22 Hereford Square, Brompton, London

The home of George Borrow and his family between 1860–1874.

In the early 1840’s the area which was to become Hereford Square was mainly pasture land, around 10 acres in size and bordered by the Old Brompton Road to the south, and the Gloucester Road to the east.  The land was owned by James Day, of Norwich, and his family (the area is now known as the Day estate).  Around June 1845 James Day agreed with a young speculative builder, Thomas Holmes of Lower Belgrave Street, to build Hereford Square on the land, which was to be “ready for occupation” by Christmas 1849.  Work started on Hereford Square in August 1845, with work on 22 Hereford Square starting in 1846.  Unfortunately Thomas Holmes was declared bankrupt and work stopped.  In July 1848 George Pinckney Whitfield, one of Thomas Holmes’ creditors, obtained the original building agreement, and resumed construction of Hereford Square himself.

George Pinckney Whitfield first spent between £1,200 and £1,300 in laying out the central square with its iron railings, and this was completed by the end of 1848.  By 1851 all the houses of Hereford Square were built and leased, with most being occupied over the next two years.  All houses in Hereford Square had their own back garden, and the occupants enjoyed right of access to the central garden area of the square subject to an addition rent of £3 per annum paying for the maintenance of the garden and the lighting of the square.

On 25 September 1860 George Borrow, Mary Borrow (his wife) and Henrietta Clark (his step-daughter), rented 22 Hereford Square at £65 a year, excluding rates.  The Borrows were keen to move closer to London (and away from their remote estate at Oulton, Suffolk), and the newly built house, at that time still in a largely rural area, met their needs.  Hereford Square’s residents were affluent middle-class people: there were no great “celebrities”.

Robert Collinson the painter lived at No. 20 all the time the Borrows were at No. 22 Hereford Square, and become friends with the Borrows [1].  At No. 35 (1861–73) lived John Arrowsmith, geographer and cartographer, someone who might be interested in George Borrow the great traveller, although no link has appeared.  Frances Power Cobbe lived at No. 26 (1864–84) with her friend Mary Charlotte Lloyd, and these both became associated with George Borrow.  Mary Borrow also became friends with Lady Soane who lived at No. 18 (1862–65). [2]

On 30 January 1869 Mary Borrow died at 22 Hereford Square, and was buried in the nearby Brompton Cemetery.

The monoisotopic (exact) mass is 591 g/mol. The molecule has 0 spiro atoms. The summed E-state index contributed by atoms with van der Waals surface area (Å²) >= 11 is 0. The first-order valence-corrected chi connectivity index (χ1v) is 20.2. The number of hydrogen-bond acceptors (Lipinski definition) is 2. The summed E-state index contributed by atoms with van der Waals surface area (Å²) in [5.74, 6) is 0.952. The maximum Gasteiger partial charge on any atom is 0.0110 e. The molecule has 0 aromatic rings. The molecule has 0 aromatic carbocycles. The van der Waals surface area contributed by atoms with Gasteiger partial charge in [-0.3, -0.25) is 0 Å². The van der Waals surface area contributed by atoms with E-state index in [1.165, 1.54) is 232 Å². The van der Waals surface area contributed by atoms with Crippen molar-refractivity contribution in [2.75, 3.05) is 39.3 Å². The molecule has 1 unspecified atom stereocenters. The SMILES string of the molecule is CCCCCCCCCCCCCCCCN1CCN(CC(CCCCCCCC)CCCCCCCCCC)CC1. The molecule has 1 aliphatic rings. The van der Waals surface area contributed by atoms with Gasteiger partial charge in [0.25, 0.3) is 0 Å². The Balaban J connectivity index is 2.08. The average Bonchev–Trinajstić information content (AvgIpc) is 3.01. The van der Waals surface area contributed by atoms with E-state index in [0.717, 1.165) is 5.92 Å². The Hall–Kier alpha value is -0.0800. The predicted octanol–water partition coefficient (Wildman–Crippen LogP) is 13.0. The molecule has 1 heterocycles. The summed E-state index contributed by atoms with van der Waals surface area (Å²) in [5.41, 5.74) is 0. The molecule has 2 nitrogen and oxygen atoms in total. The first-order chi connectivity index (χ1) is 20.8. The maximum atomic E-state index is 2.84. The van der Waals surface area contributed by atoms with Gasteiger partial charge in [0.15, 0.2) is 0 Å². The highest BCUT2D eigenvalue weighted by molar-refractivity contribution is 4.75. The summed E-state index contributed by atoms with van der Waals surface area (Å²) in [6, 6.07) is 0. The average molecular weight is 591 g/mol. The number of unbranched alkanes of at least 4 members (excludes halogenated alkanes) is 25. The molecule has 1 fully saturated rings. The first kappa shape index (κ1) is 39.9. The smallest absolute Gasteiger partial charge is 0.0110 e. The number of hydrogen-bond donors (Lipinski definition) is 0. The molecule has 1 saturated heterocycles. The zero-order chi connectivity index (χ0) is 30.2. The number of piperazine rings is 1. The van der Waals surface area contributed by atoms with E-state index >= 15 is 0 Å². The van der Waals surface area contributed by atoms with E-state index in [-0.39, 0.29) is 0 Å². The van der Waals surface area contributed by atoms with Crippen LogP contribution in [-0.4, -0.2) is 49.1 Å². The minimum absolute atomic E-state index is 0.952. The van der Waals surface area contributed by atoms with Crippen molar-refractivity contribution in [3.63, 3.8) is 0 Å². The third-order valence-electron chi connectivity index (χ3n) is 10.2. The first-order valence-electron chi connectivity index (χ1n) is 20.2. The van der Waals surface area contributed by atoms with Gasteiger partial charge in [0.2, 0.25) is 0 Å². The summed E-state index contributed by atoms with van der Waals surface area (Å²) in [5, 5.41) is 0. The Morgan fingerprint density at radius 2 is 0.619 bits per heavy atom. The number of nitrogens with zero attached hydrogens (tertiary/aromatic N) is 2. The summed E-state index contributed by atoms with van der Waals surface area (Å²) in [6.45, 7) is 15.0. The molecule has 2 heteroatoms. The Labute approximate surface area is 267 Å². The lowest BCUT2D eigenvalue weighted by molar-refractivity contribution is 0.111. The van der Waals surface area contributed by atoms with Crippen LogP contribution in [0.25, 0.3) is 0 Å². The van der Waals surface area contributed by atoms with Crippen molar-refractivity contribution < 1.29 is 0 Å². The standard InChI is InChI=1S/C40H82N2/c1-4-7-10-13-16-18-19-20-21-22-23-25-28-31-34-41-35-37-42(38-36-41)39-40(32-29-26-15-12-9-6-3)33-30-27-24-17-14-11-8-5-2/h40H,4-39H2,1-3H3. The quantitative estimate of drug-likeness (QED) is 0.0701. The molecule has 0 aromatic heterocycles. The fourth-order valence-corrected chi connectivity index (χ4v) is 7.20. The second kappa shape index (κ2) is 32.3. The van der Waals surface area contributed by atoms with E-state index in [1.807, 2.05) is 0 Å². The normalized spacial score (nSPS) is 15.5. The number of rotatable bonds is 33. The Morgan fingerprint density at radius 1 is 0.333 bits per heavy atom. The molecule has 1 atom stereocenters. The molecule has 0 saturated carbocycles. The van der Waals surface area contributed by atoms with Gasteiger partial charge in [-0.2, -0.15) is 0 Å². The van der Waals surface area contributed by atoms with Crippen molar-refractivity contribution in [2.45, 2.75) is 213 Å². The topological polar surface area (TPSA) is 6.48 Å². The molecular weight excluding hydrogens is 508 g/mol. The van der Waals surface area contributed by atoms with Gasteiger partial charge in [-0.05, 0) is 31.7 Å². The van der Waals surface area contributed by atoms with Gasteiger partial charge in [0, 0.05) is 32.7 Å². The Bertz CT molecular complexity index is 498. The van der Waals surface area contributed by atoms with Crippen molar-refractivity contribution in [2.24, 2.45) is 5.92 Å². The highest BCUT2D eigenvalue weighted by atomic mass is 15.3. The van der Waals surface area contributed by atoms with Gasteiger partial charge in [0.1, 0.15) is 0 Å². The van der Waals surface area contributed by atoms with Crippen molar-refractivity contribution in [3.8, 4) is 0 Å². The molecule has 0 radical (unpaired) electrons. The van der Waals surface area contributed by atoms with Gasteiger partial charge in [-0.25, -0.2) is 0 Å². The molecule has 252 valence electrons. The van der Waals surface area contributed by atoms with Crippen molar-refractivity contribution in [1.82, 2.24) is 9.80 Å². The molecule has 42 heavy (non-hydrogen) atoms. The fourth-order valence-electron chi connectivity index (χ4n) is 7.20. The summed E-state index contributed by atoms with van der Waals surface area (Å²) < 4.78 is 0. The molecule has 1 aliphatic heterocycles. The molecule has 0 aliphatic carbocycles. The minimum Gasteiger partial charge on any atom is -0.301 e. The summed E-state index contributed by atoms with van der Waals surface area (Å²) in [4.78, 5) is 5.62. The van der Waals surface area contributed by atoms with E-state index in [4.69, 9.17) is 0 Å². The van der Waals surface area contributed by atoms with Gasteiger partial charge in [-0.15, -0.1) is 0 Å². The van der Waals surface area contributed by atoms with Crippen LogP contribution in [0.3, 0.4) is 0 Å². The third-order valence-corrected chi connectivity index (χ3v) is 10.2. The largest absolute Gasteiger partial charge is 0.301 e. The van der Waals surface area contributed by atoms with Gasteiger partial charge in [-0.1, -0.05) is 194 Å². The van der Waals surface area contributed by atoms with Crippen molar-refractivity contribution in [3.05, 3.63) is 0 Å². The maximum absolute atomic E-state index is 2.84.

After the death of his wife George Borrow became increasingly isolated and depressed.  Mary Charlotte Lloyd (No. 26) try to invite him to social events, but he gradually sank more and more into himself.  E.g.

“26 Hereford Square, Brompton, Saturday [before Easter], 1869.

“Dear Mr. Borrow,—Will you come and dine with us to-morrow at 7 o’clock instead of eating a solitary Easter dinner?  Miss Cobbe begs me to say it would give her as well as myself much pleasure if you would be persuaded to do so.  A verbal answer by the bearer will be sufficient—plain yes or no!—Yours very truly,

M. C. Lloyd.”


Dear Mr. Borrow,—This is our only spare evening till I leave for Wales on Monday; so will you not come in and have a chat with us?  I want to say good-bye, and shall think you have been offended at something we have said or done if you will not come to-night—Yours truly,

M. C. Lloyd.”


“Dear Mr. Borrow,—We shall have some friends with us to-morrow (Wednesday) to take a five o’clock cup.  If you feel disposed to join us we shall be much pleased.  Do not be at the trouble of answering, but come as you may feel inclined.—Truly yours,

Frances P. Cobbe.”

src: Life, Writings and Correspondence of George Borrow, William Knapp, Volume 2, 227, 228

At some point in the second half of 1874 George Borrow gave up 22 Hereford Square, and moved back to his estate at Oulton, Suffolk.

George Borrow’s house still stands at 22 Hereford Square, and today bears a plaque to him.

source: Life, Writings and Correspondence of George Borrow, William Knapp, Volume 2

source: Survey of London, Volume 42, pp. 1580–1670


[1]  Knapp had a letter from the Collinsons to George Borrow expressing their sympathy on the death of Mary Borrow.

[2]  See letter in Clement Shorter’s Life of George Borrow p. 145.